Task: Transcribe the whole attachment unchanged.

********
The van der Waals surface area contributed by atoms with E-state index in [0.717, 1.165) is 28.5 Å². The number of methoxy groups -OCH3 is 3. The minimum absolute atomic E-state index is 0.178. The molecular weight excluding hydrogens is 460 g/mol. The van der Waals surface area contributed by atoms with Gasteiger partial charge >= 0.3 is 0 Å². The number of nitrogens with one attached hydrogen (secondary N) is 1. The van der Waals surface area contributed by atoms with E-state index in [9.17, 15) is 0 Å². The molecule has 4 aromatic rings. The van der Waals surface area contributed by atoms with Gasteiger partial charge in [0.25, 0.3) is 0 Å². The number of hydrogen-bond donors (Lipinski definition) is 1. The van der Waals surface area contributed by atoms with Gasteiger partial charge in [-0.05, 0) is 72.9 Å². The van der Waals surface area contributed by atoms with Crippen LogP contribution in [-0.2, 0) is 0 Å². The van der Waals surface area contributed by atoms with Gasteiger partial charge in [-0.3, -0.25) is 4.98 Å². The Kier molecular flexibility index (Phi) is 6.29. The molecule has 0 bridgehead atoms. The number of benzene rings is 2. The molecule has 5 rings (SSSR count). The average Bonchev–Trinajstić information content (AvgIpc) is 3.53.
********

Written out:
The van der Waals surface area contributed by atoms with E-state index in [0.717, 1.165) is 28.5 Å². The number of methoxy groups -OCH3 is 3. The minimum absolute atomic E-state index is 0.178. The molecular weight excluding hydrogens is 460 g/mol. The van der Waals surface area contributed by atoms with Gasteiger partial charge >= 0.3 is 0 Å². The number of nitrogens with one attached hydrogen (secondary N) is 1. The van der Waals surface area contributed by atoms with E-state index in [9.17, 15) is 0 Å². The molecule has 4 aromatic rings. The van der Waals surface area contributed by atoms with Gasteiger partial charge in [0.25, 0.3) is 0 Å². The number of hydrogen-bond donors (Lipinski definition) is 1. The van der Waals surface area contributed by atoms with Gasteiger partial charge in [-0.05, 0) is 72.9 Å². The van der Waals surface area contributed by atoms with Crippen LogP contribution in [-0.2, 0) is 0 Å². The van der Waals surface area contributed by atoms with Gasteiger partial charge in [-0.3, -0.25) is 4.98 Å². The Kier molecular flexibility index (Phi) is 6.29. The molecule has 0 bridgehead atoms. The number of benzene rings is 2. The molecule has 5 rings (SSSR count). The average Bonchev–Trinajstić information content (AvgIpc) is 3.53.